Share Your Story

We would love to hear your stories from serving your local school. Please send your story to us through our contact form.

Tell us about how the project started, what has developed, how it is resourced and your insight into the keys to success.



Is Serve Your Local School making an impact?

Serve Your Local School (SYLS) is a website which exists to:

  • Help churches to see the opportunities available to participate in the life of a school
  • Share good practice and stories of successful initiatives amongst churches
  • Provide information about resources and new initiatives

We at SYLS set ourselves the task of finding out if Scottish churches had been making use of SYLS, and if so how had they found it. A huge bit of research was undertaken to find some answers. 332 online surveys and 25 in-depth phone interviews later we had some answers to our wonderings!

So what did the online surveys show?

45% of respondents had heard of SYLS initiative before the survey and half of those had visited the website. An overwhelming majority of people who had visited it really liked what it had to offer.

People were honest in their feedback, which is exactly what we needed! SYLS needs updating, have more materials and be more widely promoted.

There’s probably no surprises in discovering that of those participating in their local school are invariably doing so in their local primary school by a ratio of 3:2. This ratio is also relevant to the amount of church leaders providing chaplaincy in primary to secondary schools.

This ratio is overcome though when finding out where in Scotland people are active in serving their school. Whether it be city, town, village or rural, people in the church are equally active! Happy days!

Almost 3/4 of respondents found the biggest barrier to their church serving their school is a “lack of people and everyone is busy”. Time. No shock there.

About 3/4 of respondents were from a Church of Scotland and 39% of these said their church employs a Children’s, Youth or Families Worker. In other church groups over half of respondents said their church has a Children’s, Youth or Families Worker. It just goes to show, that the church’s presence in local schools is tangible when there is a paid worker with a remit for them.

So what did the phone interviews show?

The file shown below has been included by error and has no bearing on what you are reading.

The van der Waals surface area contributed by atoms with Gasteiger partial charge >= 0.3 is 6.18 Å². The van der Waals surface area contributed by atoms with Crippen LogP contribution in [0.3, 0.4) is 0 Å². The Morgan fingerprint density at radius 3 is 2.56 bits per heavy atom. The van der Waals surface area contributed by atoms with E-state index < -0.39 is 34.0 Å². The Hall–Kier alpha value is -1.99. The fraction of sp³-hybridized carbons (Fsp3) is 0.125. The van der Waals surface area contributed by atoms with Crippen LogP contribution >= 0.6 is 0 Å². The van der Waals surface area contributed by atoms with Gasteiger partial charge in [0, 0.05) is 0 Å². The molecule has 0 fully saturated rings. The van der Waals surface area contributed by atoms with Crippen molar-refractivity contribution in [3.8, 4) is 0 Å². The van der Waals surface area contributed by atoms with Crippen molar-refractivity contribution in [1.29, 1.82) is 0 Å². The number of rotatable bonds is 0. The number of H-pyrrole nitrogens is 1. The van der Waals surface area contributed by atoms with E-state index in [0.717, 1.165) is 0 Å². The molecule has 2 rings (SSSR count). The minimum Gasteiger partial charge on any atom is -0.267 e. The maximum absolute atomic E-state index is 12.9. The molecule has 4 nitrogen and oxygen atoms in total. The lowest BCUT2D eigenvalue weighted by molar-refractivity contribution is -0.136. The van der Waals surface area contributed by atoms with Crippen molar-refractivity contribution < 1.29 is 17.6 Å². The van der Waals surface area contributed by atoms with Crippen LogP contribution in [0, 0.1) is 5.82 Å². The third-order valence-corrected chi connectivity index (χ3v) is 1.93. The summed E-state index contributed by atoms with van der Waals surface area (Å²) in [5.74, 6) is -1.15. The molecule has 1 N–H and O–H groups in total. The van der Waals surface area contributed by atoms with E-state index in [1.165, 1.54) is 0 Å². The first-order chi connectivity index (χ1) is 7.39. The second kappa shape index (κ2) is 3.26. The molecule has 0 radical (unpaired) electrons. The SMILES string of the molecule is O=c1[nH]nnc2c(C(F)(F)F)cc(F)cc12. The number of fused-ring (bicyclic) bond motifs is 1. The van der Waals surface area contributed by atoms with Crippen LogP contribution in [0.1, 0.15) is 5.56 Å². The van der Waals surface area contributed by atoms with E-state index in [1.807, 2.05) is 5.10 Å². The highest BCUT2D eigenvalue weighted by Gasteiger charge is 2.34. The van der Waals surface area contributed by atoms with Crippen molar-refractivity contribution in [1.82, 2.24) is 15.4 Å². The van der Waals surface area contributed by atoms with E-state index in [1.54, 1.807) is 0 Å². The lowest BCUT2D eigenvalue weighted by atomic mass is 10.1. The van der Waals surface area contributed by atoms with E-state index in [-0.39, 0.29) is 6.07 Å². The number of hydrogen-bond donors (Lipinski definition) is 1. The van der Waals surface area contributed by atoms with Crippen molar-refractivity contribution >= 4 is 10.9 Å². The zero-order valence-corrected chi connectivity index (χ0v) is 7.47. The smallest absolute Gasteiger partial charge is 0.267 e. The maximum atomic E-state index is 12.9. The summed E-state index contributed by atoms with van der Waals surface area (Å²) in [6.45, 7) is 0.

Every person interviewed had an inspiring story to share with other churches, and it was incredible that such a variety of wonderful activities are going on across Scotland - activities that are held in schools, playgrounds, churches, halls and out in the community. In some ways this is no surprise, but you can never get enough of this good stuff!

The activities ranged from church services together with pupils to running an after school club. But in all the activities and stories, God’s people and his church are showing the love of Jesus to the children and young people in their community!

What next?

We’ll keep you posted for the next stage along the SYLS journey and hopefully you will be part of it!!


Avonbridge: church and school go green!

Avonbridge United Reformed Church wished to develop a working partnership with the local primary school. This was worked out in a number of areas: elders have been involved in cookery classes for the children; some pupils helped create a raised garden at the front of the church building. The children also designed and painted a wonderful ‘mural’ style painting depicting the life of Jesus in four panels with words summing up what the story of Jesus means to them.

Throughout this time, we learned a number of lessons as a church. Firstly, it pays to do your research. You need to plan carefully, being clear what it is you wish to achieve. This requires the church congregation being fully on-board with the vision. Secondly, you need a clear agreement between the church and the school regarding expectations, for example in terms of physical labour or fund raising.

As no-one in our church had any children at the school, we found it best to work through contacts with the Parents Association, backed up with the chaplaincy work carried out by the minister. It is vital to meet with the Head Teacher early on to gain approval for the project. It is best to have some kind of proposal written down that can be presented, which would include what the finished project might look like, what the educational benefits to the pupils would be, how much involvement is expected from pupils and teachers, and a time-line.

Never stop listening. Make sure that communication is open and frequent, with all involved in the project; wider church members; school contacts and also the wider school community. Be flexible and willing to change the original idea in the light of suggestions. As we got to know the teachers we found them to be a great source of ideas on improvements to the scheme, and alternative approaches. But once the plan has been agreed by all stick to it!